Mayor Adams Surges Millions into NYC Hospitals to Address Staffing Shortages
By Yehudit Garmaise
“The greatest city in the world should have the greatest healthcare in the world,” Mayor Eric Adams said this afternoon at Elmhurst Hospital in Queens, right before announcing that millions of dollars are being surged into the city’s public hospitals to pay for the doctors, nurses, medical technicians, and support workers, who are all in short supply right now.
First, Adams announced $27 million that will be provided in loans and funding to support the hospitals that are outside the NYC Health + Hospitals network, which the mayor said “play a vital role in ensuring that there is a safety net that people can rely on and know that they are not going to fall through the system [for a lack of funds.]”
“Those hospitals were on the front lines of COVID, and I see it every day as I move throughout the city.”
A New York City COVID-19 Hospital Loan Fund “will make sure that those hospitals are getting what they need to fight COVID: salaries, protective equipment, testing, and vaccine administration and distribution all over the city,” said the mayor, who explained that these loans have already funded more than 2,400 safety net hospital staff members and served more than 26,000 patients.”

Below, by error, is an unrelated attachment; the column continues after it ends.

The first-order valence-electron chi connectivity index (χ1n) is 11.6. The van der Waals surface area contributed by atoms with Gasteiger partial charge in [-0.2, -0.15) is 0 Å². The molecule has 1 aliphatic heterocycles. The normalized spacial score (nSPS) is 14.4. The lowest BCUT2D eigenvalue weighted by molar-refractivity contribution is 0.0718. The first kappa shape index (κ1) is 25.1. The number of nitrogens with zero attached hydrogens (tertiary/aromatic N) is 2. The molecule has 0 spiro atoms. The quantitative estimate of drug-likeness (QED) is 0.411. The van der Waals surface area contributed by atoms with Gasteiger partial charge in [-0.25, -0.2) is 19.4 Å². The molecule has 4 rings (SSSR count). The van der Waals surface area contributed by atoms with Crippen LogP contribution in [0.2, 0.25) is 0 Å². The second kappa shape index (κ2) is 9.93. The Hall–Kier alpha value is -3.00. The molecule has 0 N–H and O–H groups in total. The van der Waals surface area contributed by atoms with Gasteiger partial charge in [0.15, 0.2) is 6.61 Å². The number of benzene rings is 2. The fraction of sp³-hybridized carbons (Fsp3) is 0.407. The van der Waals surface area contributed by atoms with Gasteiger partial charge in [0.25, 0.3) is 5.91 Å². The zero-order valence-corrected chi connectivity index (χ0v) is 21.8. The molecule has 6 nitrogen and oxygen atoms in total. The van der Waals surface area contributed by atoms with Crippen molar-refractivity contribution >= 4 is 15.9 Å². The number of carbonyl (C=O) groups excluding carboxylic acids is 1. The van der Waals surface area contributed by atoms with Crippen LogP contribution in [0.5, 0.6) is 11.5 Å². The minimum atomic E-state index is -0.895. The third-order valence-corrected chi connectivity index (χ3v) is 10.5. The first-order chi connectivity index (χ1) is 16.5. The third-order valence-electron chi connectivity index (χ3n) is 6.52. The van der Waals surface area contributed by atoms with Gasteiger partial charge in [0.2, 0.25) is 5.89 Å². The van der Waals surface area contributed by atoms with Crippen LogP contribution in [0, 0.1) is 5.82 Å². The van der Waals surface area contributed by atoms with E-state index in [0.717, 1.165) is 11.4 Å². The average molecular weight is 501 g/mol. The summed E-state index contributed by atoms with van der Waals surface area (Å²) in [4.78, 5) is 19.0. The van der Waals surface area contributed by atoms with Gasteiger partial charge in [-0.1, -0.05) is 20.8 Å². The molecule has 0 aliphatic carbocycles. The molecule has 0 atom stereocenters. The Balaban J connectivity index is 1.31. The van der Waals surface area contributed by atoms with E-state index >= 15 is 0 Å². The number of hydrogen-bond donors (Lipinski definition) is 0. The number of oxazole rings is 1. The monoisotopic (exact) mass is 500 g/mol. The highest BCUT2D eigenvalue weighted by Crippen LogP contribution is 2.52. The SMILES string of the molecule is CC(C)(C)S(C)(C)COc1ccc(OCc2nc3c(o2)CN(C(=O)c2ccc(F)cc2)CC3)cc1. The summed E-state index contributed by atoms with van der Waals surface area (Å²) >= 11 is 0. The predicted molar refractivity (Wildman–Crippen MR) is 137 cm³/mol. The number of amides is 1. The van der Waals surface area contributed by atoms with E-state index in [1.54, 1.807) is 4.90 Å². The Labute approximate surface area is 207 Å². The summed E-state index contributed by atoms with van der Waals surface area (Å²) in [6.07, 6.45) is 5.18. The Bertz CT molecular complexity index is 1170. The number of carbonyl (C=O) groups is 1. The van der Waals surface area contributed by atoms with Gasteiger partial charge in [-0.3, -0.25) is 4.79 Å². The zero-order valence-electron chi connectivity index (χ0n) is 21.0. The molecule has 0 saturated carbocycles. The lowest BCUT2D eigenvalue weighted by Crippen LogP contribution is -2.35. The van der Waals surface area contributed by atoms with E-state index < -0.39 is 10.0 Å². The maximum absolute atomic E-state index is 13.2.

For the funding, Mayor Adams thanked Goldman Sachs, the investment banking company, for its “good community corporate partnership.”
Secondly, Mayor Adams announced, for immediate financial support to address staffing shortages in the city’s H + H hospitals: a $111 million that will partly come from the Federal Emergency Management Agency (FEMA).
Third, the mayor will expand staffing and support at the Department of Health and Mental Hygiene.
Adams said that he knows many New Yorkers are now saying, “I have my vaccination and my booster shot, and yet I still got COVID.”
“Yes,” Adams answered, “But for the most part: you are home. You are not in the hospital on a ventilator.
“The numbers are clear: if you are vaccinated and had a booster shot, you are less likely to be hospitalized. And that is the message we must get out there.”
Credit: Ed Reed/Mayoral Photography Office.